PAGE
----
Search tips
Search criteria 


Logo of jcmPermissionsJournals.ASM.orgJournalJCM ArticleJournal InfoAuthorsReviewers
J Clin Microbiol. Sep 2005; 43(9): 4719–4730.
PMCID: PMC1234068
Successful Multiresistant Community-Associated Methicillin-Resistant Staphylococcus aureus Lineage from Taipei, Taiwan, That Carries Either the Novel Staphylococcal Chromosome Cassette mec (SCCmec) Type VT or SCCmec Type IV
Susan Boyle-Vavra,1* Ben Ereshefsky,1 Chih-Chien Wang,2 and Robert S. Daum1
Department of Pediatrics, Section of infectious Diseases, University of Chicago, Chicago, Illinois,1 Department of Pediatrics, Tri-Services General Hospital, National Defense Medical Center, Taipei, Taiwan2
*Corresponding author. Mailing address: University of Chicago, MC6054, 5841 S. Maryland Ave., Chicago, IL, 60637. Phone: (773) 702-6176. Fax: (773) 702-1196. E-mail: sboyle/at/
Received February 11, 2005; Revised March 27, 2005; Accepted May 22, 2005.
Methicillin-resistant Staphylococcus aureus (MRSA) isolates carry the methicillin resistance gene (mecA) on a horizontally transferred genetic element called the staphylococcal chromosome cassette mec (SCCmec). Community-acquired MRSA (CAMRSA) isolates usually carry SCCmec type IV. We previously reported that 76% of 17 CAMRSA isolates (multilocus sequence type 59) obtained from pediatric patients with skin and soft tissue infections (SSTI) from Taipei did not carry SCCmec types I to IV. We used DNA sequence analysis to determine that the element harbored by these nontypeable isolates is a novel subtype of SCCmec V called SCCmec VT. It contains a ccrC recombinase gene variant (ccrC2) and mec complex C2. One SSTI isolate contained molecular features of SCCmec IV but also contained ccrC2 (a feature of SCCmec VT), suggesting that it may harbor a composite SCCmec element. The genes lukS-PV and lukF-PV encoding the Panton-Valentine leukocidin (PVL) were present in all CAMRSA SSTI isolates whether they contained SCCmec type IV or VT. SCCmec VT was also present in 5 of 34 (14.7%) CAMRSA colonization isolates collected from healthy children from Taipei who lacked MRSA risk factors. Four (80%) of the these isolates contained lukS-PV and lukF-PV, as did 1 of 27 (3.7%) SCCmec IV-containing colonization isolates. A total of 63% (10 of 16) of the SSTI isolates and 61.7% (21 of 34) of the colonization isolates tested were resistant to at least four classes of non-β-lactam antimicrobials. SCCmec VT is a novel SCCmec variant that is found in multiply resistant CAMRSA strains with sequence type 59 in Taipei in association with the PVL leukotoxin genes.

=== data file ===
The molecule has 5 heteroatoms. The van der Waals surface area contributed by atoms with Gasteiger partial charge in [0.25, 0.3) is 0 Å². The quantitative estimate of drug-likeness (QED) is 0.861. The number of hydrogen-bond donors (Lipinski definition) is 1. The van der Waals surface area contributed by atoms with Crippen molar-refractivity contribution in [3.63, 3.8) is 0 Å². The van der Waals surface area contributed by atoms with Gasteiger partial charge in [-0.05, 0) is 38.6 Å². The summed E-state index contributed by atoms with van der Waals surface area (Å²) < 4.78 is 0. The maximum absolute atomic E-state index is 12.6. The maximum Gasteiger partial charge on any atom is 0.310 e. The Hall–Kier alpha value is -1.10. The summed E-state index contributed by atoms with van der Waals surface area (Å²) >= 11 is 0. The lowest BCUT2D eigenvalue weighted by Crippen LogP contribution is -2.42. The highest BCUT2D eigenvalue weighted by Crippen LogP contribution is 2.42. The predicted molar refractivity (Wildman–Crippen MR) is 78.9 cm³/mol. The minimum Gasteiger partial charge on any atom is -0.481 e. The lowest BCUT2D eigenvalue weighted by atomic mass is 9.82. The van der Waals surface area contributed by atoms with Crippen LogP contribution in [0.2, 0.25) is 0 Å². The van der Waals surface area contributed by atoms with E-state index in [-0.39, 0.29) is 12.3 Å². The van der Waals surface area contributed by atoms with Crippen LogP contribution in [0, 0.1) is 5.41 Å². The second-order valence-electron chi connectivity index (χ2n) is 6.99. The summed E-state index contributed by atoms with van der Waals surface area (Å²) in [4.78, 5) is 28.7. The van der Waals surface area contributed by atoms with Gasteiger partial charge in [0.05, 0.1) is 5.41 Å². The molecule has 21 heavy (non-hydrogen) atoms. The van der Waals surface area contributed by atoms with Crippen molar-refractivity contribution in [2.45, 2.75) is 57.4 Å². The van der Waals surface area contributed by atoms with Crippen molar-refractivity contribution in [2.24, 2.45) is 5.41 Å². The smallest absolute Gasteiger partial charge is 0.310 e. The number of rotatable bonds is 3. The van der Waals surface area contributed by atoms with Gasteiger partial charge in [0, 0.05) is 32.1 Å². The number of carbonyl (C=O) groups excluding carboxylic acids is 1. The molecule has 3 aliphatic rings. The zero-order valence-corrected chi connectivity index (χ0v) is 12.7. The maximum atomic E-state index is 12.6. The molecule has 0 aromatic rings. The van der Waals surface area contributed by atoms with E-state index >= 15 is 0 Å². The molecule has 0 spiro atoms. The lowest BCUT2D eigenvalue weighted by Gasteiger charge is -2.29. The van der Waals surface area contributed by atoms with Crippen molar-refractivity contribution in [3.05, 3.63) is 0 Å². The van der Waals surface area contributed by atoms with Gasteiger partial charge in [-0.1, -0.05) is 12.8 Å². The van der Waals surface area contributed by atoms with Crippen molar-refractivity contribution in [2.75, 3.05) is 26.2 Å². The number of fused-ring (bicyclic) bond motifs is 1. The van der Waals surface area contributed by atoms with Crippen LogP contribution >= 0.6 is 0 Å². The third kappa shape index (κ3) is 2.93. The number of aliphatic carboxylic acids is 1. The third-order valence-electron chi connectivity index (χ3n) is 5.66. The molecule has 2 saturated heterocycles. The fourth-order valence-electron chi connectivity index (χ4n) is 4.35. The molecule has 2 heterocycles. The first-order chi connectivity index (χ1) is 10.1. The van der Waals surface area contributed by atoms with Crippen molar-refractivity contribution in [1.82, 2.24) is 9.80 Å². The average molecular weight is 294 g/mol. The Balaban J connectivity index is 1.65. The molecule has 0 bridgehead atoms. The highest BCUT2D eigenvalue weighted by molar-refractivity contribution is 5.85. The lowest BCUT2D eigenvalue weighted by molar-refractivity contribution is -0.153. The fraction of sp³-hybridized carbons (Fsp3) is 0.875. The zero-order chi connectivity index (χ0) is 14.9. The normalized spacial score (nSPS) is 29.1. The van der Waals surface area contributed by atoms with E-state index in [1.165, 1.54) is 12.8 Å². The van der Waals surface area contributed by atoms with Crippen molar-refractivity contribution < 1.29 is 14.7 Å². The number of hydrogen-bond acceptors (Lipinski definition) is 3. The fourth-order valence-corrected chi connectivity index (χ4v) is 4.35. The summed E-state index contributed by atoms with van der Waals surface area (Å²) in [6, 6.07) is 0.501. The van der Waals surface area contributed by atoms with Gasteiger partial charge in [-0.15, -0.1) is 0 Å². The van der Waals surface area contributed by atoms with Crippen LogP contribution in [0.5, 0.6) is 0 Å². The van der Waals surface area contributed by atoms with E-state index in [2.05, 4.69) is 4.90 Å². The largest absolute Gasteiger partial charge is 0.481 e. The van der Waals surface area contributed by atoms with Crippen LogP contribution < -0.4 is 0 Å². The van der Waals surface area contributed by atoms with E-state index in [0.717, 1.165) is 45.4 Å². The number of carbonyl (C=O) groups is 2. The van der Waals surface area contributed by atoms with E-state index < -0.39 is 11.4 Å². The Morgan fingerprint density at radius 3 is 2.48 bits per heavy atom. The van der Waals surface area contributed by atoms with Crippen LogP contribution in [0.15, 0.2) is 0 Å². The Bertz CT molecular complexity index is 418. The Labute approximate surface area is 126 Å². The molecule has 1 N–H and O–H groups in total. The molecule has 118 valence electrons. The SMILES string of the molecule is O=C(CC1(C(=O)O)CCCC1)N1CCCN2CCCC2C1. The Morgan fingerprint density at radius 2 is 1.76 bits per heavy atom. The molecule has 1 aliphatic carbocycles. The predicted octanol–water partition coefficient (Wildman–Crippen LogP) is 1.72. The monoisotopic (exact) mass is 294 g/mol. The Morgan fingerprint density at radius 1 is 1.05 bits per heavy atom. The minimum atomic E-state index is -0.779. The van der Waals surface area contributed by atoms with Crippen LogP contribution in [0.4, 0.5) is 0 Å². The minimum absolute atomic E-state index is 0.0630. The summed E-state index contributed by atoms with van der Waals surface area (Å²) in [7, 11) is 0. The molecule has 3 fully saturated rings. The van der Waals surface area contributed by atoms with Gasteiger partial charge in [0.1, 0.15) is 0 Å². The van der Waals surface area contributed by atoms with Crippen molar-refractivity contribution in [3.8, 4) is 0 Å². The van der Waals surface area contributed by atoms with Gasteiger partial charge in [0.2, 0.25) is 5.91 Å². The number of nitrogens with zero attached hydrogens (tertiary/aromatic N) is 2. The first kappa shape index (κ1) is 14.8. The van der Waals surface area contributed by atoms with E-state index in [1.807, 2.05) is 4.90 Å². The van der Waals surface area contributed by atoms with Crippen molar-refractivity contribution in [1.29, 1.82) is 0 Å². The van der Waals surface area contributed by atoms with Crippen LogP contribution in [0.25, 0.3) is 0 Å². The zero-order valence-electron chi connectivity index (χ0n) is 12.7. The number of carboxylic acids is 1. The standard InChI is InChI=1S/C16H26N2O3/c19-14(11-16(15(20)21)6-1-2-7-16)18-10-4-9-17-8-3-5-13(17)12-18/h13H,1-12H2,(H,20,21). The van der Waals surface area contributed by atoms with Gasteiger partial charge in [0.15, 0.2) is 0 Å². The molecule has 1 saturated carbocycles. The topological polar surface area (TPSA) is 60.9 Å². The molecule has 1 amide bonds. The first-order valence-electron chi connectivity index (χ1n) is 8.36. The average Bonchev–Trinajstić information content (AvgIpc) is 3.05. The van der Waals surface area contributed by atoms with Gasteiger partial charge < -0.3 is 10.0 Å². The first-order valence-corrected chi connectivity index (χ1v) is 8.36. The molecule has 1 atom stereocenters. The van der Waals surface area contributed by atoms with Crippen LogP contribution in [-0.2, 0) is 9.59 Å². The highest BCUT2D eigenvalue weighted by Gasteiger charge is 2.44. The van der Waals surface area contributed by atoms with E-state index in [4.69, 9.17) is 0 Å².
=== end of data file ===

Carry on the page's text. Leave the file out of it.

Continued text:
Methicillin-resistant Staphylococcus aureus (MRSA) was first recognized as a healthcare-associated pathogen in the 1960s (22). Since the early reports of community-associated MRSA (CAMRSA) (13, 27), infections caused by MRSA in patients lacking traditional MRSA risk factors with onset outside health care settings have been increasing globally (36). Clinical syndromes caused by these CAMRSA isolates have ranged from skin and soft tissue infections (SSTIs) to necrotizing pneumonia (1, 4, 9, 12, 25, 33), severe sepsis (1, 4, 25), and necrotizing fasciitis (24). Asymptomatic colonization with MRSA among healthy subjects, considered to be rare until recently, has also been documented in various populations, especially from the same geographic location from where CAMRSA infections have been reported (10, 14, 37). In CAMRSA infections in children without predisposing risk, the clinical syndromes resemble those of CA methicillin-susceptible S. aureus (MSSA) infections (13), and the responsible isolates lack multiple resistance to antimicrobials other than β-lactams (13, 41).